Seawater air conditioning works by pumping cold (44-45°F), deep (1,600-1,800 feet) seawater into a cooling station (Figure 1). Here, the cold seawater is used to chill fresh water flowing in nearby pipes. The chilled fresh water is then piped into hotels for cooling purposes while the seawater (slightly warmed to 53-58°F) is pumped back into the ocean at a shallower depth (120-150 feet).

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Hawaii Construction Forecast: Construction Upswing Picks Up Speed

Posted March 29, 2013 | Categories: Forecasts

Construction turned the corner in Hawaii last year after five straight years of contraction. We are now seeing impressive gains in percentage terms for private building permits, although these are starting from very depressed levels. Home building, retail and visitor industry upgrades, the ongoing boom in photovoltaic installation, and, yes, rail, will combine to drive a strong industry expansion over the next several years.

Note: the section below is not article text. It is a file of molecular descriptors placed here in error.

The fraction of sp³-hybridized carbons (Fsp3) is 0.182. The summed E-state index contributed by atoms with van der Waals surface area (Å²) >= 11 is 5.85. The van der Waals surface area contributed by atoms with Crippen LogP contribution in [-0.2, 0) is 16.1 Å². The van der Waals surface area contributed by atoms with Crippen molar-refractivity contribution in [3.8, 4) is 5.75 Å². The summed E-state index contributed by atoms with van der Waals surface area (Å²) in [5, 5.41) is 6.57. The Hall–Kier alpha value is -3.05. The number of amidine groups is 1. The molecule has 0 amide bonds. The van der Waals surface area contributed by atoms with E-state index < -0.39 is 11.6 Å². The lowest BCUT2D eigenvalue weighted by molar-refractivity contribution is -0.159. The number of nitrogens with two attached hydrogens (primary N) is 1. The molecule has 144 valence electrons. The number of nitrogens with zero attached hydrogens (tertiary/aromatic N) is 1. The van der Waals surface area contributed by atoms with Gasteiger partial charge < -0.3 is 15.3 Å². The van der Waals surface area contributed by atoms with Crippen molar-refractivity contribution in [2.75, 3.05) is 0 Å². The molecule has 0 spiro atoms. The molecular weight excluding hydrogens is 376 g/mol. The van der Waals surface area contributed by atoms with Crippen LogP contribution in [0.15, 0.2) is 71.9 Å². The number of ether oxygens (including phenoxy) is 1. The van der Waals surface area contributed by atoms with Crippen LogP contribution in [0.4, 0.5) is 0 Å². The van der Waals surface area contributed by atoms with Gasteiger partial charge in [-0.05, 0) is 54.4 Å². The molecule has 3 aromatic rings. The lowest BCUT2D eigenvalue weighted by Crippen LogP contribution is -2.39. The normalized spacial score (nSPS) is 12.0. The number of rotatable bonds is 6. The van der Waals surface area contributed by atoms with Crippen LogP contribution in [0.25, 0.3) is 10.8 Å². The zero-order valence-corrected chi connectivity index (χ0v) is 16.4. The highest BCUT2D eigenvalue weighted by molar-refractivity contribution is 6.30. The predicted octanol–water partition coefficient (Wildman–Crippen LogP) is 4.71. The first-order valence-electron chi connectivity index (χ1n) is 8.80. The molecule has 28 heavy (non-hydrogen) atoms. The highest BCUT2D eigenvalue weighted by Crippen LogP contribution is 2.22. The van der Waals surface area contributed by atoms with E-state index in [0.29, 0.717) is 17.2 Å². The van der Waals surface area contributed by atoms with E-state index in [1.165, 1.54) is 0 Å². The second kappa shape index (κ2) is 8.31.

A summary of this forecast is available as a service to the public. For more detailed analysis, subscribe to UHERO's Forecast Project.

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Sustainable Development and the Hawaii Clean Energy Initiative: An Economic Assessment